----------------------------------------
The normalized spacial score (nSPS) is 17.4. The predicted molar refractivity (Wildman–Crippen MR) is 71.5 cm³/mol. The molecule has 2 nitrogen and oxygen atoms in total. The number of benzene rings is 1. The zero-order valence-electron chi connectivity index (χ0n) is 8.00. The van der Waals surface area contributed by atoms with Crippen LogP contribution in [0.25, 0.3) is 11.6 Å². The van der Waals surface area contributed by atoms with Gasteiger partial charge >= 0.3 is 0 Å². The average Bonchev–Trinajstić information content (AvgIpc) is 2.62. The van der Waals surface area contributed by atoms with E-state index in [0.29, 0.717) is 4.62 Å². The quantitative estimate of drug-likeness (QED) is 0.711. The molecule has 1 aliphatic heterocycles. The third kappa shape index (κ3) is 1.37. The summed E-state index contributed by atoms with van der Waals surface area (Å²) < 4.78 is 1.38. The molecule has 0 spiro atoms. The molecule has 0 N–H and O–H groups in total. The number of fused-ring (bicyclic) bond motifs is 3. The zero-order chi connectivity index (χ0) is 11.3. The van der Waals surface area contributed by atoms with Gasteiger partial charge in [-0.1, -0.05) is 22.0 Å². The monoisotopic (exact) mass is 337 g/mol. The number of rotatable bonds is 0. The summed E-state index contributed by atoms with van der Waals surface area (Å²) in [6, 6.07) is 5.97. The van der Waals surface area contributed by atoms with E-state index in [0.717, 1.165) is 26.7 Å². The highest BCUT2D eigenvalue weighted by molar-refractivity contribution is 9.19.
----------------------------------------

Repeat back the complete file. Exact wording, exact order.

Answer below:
The normalized spacial score (nSPS) is 17.4. The predicted molar refractivity (Wildman–Crippen MR) is 71.5 cm³/mol. The molecule has 2 nitrogen and oxygen atoms in total. The number of benzene rings is 1. The zero-order valence-electron chi connectivity index (χ0n) is 8.00. The van der Waals surface area contributed by atoms with Crippen LogP contribution in [0.25, 0.3) is 11.6 Å². The van der Waals surface area contributed by atoms with Gasteiger partial charge >= 0.3 is 0 Å². The average Bonchev–Trinajstić information content (AvgIpc) is 2.62. The van der Waals surface area contributed by atoms with E-state index in [0.29, 0.717) is 4.62 Å². The quantitative estimate of drug-likeness (QED) is 0.711. The molecule has 1 aliphatic heterocycles. The third kappa shape index (κ3) is 1.37. The summed E-state index contributed by atoms with van der Waals surface area (Å²) < 4.78 is 1.38. The molecule has 0 spiro atoms. The molecule has 0 N–H and O–H groups in total. The number of fused-ring (bicyclic) bond motifs is 3. The zero-order chi connectivity index (χ0) is 11.3. The van der Waals surface area contributed by atoms with Gasteiger partial charge in [-0.1, -0.05) is 22.0 Å². The monoisotopic (exact) mass is 337 g/mol. The number of rotatable bonds is 0. The summed E-state index contributed by atoms with van der Waals surface area (Å²) in [6, 6.07) is 5.97. The van der Waals surface area contributed by atoms with E-state index in [0.717, 1.165) is 26.7 Å². The highest BCUT2D eigenvalue weighted by molar-refractivity contribution is 9.19.